ASK THE MXPERTS: WHAT HAPPENED TO LEADED GASOLINE?
The gas station down the street used to sell leaded gasoline when I was a kid. They called it “high test leaded.” I ran that in my minicycle until it disappeared. What happened to leaded gasoline?
Way back in 1923, a General Motors’ engineer discovered that adding tetraethyl lead (TEL) to gasoline raised the octane number. Early automobiles had very basic ignition and electrical systems, and “knocking,” what motocrossers call “pinging,” was a very real issue. Thus, tetraethyl lead was added to America’s fuel supply as an anti-knock additive—with the added benefit of the lead cushioning the valve seats. The lead allowed for high compression and more power from automobile engines; however, lead is very toxic, and exposure to it leads to cardiovascular and immune system problems (remember the scare about kids in urban areas eating paint chips off their bedroom walls and getting lead poisoning?).
The fact that tetraethyl lead was unhealthful was not a secret to the automobile or oil industry, and the engineer who invented leaded gasoline eventually suffered from lead poisoning himself. But, the danger to humans was not the reason leaded gasoline was banned in the United States. Instead, it was the danger that leaded fuel posed to the newfangled catalytic converters that were mandated in the Clean Air Act of 1970. Leaded fuel stopped catalytic converters from cleaning the pollutants that were emitted out of the exhaust pipes. Thus, by 1975, every car sold had a catalytic converter, hardened valve seats and a sticker inside the fuel door that stated “unleaded fuel only.”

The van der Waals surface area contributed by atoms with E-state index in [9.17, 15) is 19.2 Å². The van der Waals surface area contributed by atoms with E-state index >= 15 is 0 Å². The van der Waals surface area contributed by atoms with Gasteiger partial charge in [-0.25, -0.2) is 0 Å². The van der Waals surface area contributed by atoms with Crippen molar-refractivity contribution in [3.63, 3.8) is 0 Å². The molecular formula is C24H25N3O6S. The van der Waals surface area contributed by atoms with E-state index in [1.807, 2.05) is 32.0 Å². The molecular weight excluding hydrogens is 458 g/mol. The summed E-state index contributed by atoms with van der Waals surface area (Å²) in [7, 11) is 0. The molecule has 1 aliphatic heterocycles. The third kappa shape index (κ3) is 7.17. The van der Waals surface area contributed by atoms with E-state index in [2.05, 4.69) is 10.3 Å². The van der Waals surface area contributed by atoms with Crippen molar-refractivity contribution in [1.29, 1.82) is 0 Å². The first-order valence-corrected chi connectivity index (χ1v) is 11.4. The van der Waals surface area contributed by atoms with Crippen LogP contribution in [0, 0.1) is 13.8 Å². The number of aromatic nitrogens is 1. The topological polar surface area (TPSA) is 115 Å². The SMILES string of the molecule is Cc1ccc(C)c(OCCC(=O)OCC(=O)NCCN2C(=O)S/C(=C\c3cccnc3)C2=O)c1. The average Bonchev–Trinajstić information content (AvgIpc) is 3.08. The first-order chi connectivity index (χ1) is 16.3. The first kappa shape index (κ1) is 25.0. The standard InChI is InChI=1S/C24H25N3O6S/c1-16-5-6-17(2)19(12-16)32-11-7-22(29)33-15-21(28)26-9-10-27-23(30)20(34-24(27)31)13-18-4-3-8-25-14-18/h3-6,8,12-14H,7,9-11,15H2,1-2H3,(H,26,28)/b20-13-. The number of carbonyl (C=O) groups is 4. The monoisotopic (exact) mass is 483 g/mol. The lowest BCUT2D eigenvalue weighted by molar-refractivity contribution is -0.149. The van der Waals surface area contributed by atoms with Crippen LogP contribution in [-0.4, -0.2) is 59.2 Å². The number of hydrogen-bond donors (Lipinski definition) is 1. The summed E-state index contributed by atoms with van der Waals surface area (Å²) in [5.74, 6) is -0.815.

Leaded fuel was still sold at gas stations to supply the aging fleet of non-catalytic converter cars until 1992 when California banned the sale of leaded fuel for road-going automobiles. The rest of the nation followed suit in 1996. The move to unleaded fuel was hectic at first, as fears of valve-seat issues and pinging kept drivers of older vehicles on edge (and many had their cylinder heads modified for less compression); however, modern ignitions have all but eliminated the concerns.
Most modern four-stroke motorcycles are designed to be run on unleaded fuel, and history has proven that modern two-strokes will also work on unleaded fuel, but there is power to be found in the higher octane of leaded fuel when combined with high-compression ratios. Whether your two-stroke race engine needs leaded fuel depends on if it pings. If it pings, you can add octane booster or run race gas (or even a percentage of leaded race gas to unleaded pump gas) until the pinging stops. It is important to note that leaded gasoline is still sold in the United States today, but mostly as race gas, airplane fuel, and for marine and farm engines.